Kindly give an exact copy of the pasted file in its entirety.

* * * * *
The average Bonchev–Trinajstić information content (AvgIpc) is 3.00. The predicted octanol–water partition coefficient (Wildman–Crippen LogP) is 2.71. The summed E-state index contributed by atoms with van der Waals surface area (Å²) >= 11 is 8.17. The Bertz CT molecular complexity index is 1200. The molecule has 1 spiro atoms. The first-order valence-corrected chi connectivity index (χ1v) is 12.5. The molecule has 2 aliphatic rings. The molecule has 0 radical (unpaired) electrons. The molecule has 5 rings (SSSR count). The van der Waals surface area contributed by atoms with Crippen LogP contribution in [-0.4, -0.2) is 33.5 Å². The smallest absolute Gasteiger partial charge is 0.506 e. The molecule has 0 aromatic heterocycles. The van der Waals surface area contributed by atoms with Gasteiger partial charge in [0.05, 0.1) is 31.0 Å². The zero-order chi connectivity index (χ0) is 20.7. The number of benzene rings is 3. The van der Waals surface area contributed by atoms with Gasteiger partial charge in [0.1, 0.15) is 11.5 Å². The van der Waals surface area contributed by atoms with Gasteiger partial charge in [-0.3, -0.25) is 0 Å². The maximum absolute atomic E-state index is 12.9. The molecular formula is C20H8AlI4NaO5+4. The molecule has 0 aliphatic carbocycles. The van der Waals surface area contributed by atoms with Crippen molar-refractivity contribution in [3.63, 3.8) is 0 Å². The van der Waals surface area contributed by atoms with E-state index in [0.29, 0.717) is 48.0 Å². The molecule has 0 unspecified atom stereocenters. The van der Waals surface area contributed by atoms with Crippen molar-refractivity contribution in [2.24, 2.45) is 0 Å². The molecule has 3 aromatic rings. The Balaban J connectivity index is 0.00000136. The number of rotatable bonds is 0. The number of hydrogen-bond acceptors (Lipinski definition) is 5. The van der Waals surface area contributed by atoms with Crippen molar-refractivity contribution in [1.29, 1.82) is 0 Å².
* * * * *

The average Bonchev–Trinajstić information content (AvgIpc) is 3.00. The predicted octanol–water partition coefficient (Wildman–Crippen LogP) is 2.71. The summed E-state index contributed by atoms with van der Waals surface area (Å²) >= 11 is 8.17. The Bertz CT molecular complexity index is 1200. The molecule has 1 spiro atoms. The first-order valence-corrected chi connectivity index (χ1v) is 12.5. The molecule has 2 aliphatic rings. The molecule has 0 radical (unpaired) electrons. The molecule has 5 rings (SSSR count). The van der Waals surface area contributed by atoms with Crippen LogP contribution in [-0.4, -0.2) is 33.5 Å². The smallest absolute Gasteiger partial charge is 0.506 e. The molecule has 0 aromatic heterocycles. The van der Waals surface area contributed by atoms with Gasteiger partial charge in [0.05, 0.1) is 31.0 Å². The zero-order chi connectivity index (χ0) is 20.7. The number of benzene rings is 3. The van der Waals surface area contributed by atoms with Gasteiger partial charge in [0.1, 0.15) is 11.5 Å². The van der Waals surface area contributed by atoms with Gasteiger partial charge in [-0.3, -0.25) is 0 Å². The maximum absolute atomic E-state index is 12.9. The molecular formula is C20H8AlI4NaO5+4. The molecule has 0 aliphatic carbocycles. The van der Waals surface area contributed by atoms with Crippen molar-refractivity contribution in [3.63, 3.8) is 0 Å². The van der Waals surface area contributed by atoms with E-state index in [0.29, 0.717) is 48.0 Å². The molecule has 0 unspecified atom stereocenters. The van der Waals surface area contributed by atoms with Crippen molar-refractivity contribution in [2.24, 2.45) is 0 Å². The molecule has 3 aromatic rings. The Balaban J connectivity index is 0.00000136. The number of rotatable bonds is 0. The number of hydrogen-bond acceptors (Lipinski definition) is 5. The van der Waals surface area contributed by atoms with Crippen molar-refractivity contribution in [1.29, 1.82) is 0 Å².